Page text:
For over a century, the Minnesota Crop Improvement Association (MCIA) has provided “services that enhance the value and improve the marketability of agricultural products.”
Last month, the organization awarded Mike Zabel of Plainview the Premier Seedsman Award, which recognizes an active MCIA member who is “involved in quality seed production” and “provides excellent service to the seed industry.”
Zabel, whose grandfather Arnold and great-uncle Clarence founded Zabel Seeds in the 1940s, is now the third generation to run the family business.
Similar to seed businesses across the state and nation, it started as a family business on the farmstead,” he said. “It’s my assumption they (Arnold and Clarence) started cleaning (seeds) for themselves.” At the time, it was “not uncommon (for a farm) to have a little tiny seed cleaner.”
Mike even has an old seed cleaner on display to give folks an understanding of the history. By the 1960s, the availability of certified seeds was plentiful.
“One every 10 to 15 miles, depending on the part of the state,” Zabel said. However, since the 1980s, the “numbers have dwindled significantly.”
Just like his father and grandfather before him, Mike continues to farm, and he learned the seed business growing up on the farm. Today, Zabel Seeds “is the second-largest producer of oat seed in Southern Minnesota and the largest producer of Royal barley in the world.”
He describes his role at Zabel Seeds as “cook and bottle washer,” overseeing administration, sales, and other tasks. His wife, Kim, is the company’s bookkeeper. In addition to the seed business and family farm, Mike gives generously of his time to local agricultural organizations and his community.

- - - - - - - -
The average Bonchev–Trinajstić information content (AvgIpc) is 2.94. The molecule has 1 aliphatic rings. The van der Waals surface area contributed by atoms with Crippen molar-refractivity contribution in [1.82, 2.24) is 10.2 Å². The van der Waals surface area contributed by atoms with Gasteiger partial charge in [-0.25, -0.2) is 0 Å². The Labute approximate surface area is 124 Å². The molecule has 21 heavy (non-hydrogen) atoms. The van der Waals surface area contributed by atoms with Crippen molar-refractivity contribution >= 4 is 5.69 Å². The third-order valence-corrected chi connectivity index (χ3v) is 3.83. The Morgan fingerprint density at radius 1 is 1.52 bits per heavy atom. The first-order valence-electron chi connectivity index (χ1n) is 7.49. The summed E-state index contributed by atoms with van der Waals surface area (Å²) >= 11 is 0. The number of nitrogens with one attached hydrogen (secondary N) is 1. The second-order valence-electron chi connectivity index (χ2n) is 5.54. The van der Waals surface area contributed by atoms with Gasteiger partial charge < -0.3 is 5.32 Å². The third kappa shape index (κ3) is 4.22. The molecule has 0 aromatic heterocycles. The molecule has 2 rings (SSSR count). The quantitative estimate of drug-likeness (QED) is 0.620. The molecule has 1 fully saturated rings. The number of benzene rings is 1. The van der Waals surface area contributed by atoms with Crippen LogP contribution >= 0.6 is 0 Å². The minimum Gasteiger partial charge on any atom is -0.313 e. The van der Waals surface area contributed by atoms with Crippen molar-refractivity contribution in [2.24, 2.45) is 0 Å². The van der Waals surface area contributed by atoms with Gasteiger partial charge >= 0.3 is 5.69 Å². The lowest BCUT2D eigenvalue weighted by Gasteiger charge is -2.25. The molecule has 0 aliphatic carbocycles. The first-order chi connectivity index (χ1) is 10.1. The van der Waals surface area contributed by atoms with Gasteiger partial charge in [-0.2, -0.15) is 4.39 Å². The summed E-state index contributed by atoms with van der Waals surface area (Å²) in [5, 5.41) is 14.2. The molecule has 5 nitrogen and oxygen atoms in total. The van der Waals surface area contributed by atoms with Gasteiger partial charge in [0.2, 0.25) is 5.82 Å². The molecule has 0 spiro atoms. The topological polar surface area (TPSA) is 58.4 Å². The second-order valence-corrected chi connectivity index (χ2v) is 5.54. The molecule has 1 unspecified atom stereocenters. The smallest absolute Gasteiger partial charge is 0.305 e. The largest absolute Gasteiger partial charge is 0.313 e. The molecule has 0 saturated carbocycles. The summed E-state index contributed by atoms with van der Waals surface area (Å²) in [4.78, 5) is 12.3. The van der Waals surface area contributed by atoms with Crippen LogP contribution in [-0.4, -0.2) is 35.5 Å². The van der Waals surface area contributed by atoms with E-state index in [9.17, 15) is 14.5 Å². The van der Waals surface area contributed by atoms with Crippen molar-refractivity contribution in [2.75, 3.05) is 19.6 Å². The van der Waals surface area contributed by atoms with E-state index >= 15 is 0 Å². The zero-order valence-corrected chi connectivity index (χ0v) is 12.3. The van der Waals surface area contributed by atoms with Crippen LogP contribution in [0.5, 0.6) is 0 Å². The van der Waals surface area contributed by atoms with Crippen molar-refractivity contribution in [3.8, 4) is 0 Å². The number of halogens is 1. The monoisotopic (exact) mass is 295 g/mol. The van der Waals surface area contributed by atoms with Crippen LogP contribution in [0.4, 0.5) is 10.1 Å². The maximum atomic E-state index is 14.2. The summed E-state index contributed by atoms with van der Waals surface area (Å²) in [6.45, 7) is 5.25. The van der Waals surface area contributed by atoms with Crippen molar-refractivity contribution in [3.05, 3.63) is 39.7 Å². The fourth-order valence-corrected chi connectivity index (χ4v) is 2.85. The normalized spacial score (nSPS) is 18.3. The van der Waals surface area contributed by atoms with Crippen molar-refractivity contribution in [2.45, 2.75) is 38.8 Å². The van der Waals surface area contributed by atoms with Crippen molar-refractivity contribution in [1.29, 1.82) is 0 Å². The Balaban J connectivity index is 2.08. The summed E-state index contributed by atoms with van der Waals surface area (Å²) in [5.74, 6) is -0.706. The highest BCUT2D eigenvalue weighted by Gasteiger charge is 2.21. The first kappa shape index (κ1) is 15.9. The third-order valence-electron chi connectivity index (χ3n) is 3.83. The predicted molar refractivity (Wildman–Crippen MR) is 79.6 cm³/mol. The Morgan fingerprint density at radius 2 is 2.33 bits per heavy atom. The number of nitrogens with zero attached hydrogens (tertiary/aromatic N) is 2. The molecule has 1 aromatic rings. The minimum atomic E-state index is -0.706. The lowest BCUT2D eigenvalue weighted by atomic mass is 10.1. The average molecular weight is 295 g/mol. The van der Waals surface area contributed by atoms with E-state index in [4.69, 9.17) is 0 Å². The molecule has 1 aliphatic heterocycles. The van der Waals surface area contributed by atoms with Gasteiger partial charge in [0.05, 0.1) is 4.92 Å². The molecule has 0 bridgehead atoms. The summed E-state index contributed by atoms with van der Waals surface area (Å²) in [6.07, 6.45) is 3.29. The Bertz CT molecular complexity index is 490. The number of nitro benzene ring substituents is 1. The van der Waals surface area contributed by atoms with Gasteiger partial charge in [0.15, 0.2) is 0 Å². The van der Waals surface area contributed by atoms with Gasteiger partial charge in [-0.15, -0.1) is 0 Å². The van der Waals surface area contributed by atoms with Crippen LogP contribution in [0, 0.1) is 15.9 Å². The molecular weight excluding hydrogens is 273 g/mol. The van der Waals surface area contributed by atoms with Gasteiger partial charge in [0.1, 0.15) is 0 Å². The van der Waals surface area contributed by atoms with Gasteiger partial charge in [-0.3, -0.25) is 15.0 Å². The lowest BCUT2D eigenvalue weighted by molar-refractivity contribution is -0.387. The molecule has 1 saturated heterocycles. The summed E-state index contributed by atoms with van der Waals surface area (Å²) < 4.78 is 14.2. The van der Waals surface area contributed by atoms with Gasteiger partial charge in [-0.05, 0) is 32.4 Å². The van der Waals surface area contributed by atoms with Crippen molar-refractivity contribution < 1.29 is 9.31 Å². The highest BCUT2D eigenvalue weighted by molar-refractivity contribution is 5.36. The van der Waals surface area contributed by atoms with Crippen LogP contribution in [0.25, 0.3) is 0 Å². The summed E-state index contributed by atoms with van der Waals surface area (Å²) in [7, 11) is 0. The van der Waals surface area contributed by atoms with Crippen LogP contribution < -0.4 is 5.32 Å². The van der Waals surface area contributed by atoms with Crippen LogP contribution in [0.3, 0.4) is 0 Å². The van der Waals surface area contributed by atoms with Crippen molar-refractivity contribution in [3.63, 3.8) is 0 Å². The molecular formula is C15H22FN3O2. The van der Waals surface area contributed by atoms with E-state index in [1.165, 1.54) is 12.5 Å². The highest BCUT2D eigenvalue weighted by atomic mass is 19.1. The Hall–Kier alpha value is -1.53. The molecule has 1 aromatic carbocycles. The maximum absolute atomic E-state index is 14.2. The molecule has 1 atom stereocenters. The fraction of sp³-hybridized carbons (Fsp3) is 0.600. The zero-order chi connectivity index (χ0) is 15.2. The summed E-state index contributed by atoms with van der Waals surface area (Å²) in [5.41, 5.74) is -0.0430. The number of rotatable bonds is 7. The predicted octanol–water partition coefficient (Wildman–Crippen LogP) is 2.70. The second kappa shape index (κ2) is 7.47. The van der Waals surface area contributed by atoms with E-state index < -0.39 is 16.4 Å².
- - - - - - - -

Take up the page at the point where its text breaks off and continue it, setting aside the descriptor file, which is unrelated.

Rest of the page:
Education is truly a partnership between students and teachers. Students at Minnesota State College Southeast (MCS Southeast) are extremely fortunate to have Dr. Leah Schnaith of Red Wing as their partner. Schnaith, a chemistry instructor, was recently named the college’s Outstanding Educator of the Year.
Schnaith’s parents were both teachers, so “teaching is in the blood,” she said. However, when she went off to St. Olaf College, Leah planned to pursue a dual degree in chemistry and engineering, intending to become a chemical engineer. After taking classes in calculus and physics, she realized she truly loved chemistry. Schnaith went on to earn a Ph.D. in chemistry from the University of Minnesota. It was during this program as a teaching assistant that Leah discovered her love of teaching.
“I didn’t foresee this, but I wouldn’t change it,” she said.
Before joining the staff at MCS Southeast in 2006, Schnaith worked with the Red Wing School District, first in an early STEM program supporting grades 2 through 6, then coaching Math Masters, and finally tutoring middle and high schoolers in math and science.
At MCS Southeast, Schnaith teaches on both the Red Wing and Winona campuses and also online. But no matter the setting, she provides as much support as she can for her students. She recognizes that many have full-time jobs outside of school, some are single parents, and most are not going to pursue a degree in chemistry. Her office doors are always open, she answers emails within 24 hours, and she aims to give each student “the highest level of support.”
Schnaith takes pride in her job, is grateful to be surrounded by an excellent faculty, and only wants the best for her students.
“She embodies the qualities of a brilliant educator who puts her students first and endeavors to see them master the material and achieve their goals,” said Interim President Larry Lundblad.